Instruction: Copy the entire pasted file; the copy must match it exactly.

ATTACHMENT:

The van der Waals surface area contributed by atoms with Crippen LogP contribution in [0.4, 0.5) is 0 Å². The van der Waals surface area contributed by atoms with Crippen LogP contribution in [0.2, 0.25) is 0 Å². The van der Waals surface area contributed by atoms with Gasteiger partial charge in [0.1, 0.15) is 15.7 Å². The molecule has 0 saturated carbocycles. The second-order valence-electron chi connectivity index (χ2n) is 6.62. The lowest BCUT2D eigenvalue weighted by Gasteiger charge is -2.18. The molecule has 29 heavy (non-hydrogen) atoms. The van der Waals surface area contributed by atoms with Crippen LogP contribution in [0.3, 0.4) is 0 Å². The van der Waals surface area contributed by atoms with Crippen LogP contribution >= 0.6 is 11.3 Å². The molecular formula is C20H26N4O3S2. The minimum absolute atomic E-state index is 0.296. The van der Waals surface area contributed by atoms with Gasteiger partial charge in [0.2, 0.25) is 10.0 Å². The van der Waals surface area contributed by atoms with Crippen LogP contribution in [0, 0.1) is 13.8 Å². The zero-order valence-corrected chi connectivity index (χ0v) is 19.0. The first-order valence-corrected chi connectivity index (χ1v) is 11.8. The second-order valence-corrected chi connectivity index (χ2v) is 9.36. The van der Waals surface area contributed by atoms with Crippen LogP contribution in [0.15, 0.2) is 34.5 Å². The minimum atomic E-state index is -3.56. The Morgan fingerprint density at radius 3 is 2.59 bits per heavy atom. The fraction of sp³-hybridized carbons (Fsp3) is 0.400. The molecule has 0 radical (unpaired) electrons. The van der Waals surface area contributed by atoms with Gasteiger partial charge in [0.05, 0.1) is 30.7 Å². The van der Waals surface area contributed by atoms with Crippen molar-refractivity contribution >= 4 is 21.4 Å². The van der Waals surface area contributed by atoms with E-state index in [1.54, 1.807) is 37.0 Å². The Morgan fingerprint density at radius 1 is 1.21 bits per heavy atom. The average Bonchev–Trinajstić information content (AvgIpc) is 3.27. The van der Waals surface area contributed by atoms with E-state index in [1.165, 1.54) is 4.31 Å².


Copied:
The van der Waals surface area contributed by atoms with Crippen LogP contribution in [0.4, 0.5) is 0 Å². The van der Waals surface area contributed by atoms with Crippen LogP contribution in [0.2, 0.25) is 0 Å². The van der Waals surface area contributed by atoms with Gasteiger partial charge in [0.1, 0.15) is 15.7 Å². The molecule has 0 saturated carbocycles. The second-order valence-electron chi connectivity index (χ2n) is 6.62. The lowest BCUT2D eigenvalue weighted by Gasteiger charge is -2.18. The molecule has 29 heavy (non-hydrogen) atoms. The van der Waals surface area contributed by atoms with Crippen LogP contribution in [0.3, 0.4) is 0 Å². The van der Waals surface area contributed by atoms with Crippen LogP contribution >= 0.6 is 11.3 Å². The molecular formula is C20H26N4O3S2. The minimum absolute atomic E-state index is 0.296. The van der Waals surface area contributed by atoms with Gasteiger partial charge in [0.2, 0.25) is 10.0 Å². The van der Waals surface area contributed by atoms with Crippen LogP contribution in [0, 0.1) is 13.8 Å². The zero-order valence-corrected chi connectivity index (χ0v) is 19.0. The first-order valence-corrected chi connectivity index (χ1v) is 11.8. The second-order valence-corrected chi connectivity index (χ2v) is 9.36. The van der Waals surface area contributed by atoms with Crippen LogP contribution in [0.15, 0.2) is 34.5 Å². The minimum atomic E-state index is -3.56. The Morgan fingerprint density at radius 3 is 2.59 bits per heavy atom. The fraction of sp³-hybridized carbons (Fsp3) is 0.400. The molecule has 0 radical (unpaired) electrons. The van der Waals surface area contributed by atoms with Gasteiger partial charge in [0.05, 0.1) is 30.7 Å². The van der Waals surface area contributed by atoms with Crippen molar-refractivity contribution >= 4 is 21.4 Å². The van der Waals surface area contributed by atoms with E-state index in [1.54, 1.807) is 37.0 Å². The Morgan fingerprint density at radius 1 is 1.21 bits per heavy atom. The average Bonchev–Trinajstić information content (AvgIpc) is 3.27. The van der Waals surface area contributed by atoms with E-state index in [1.165, 1.54) is 4.31 Å².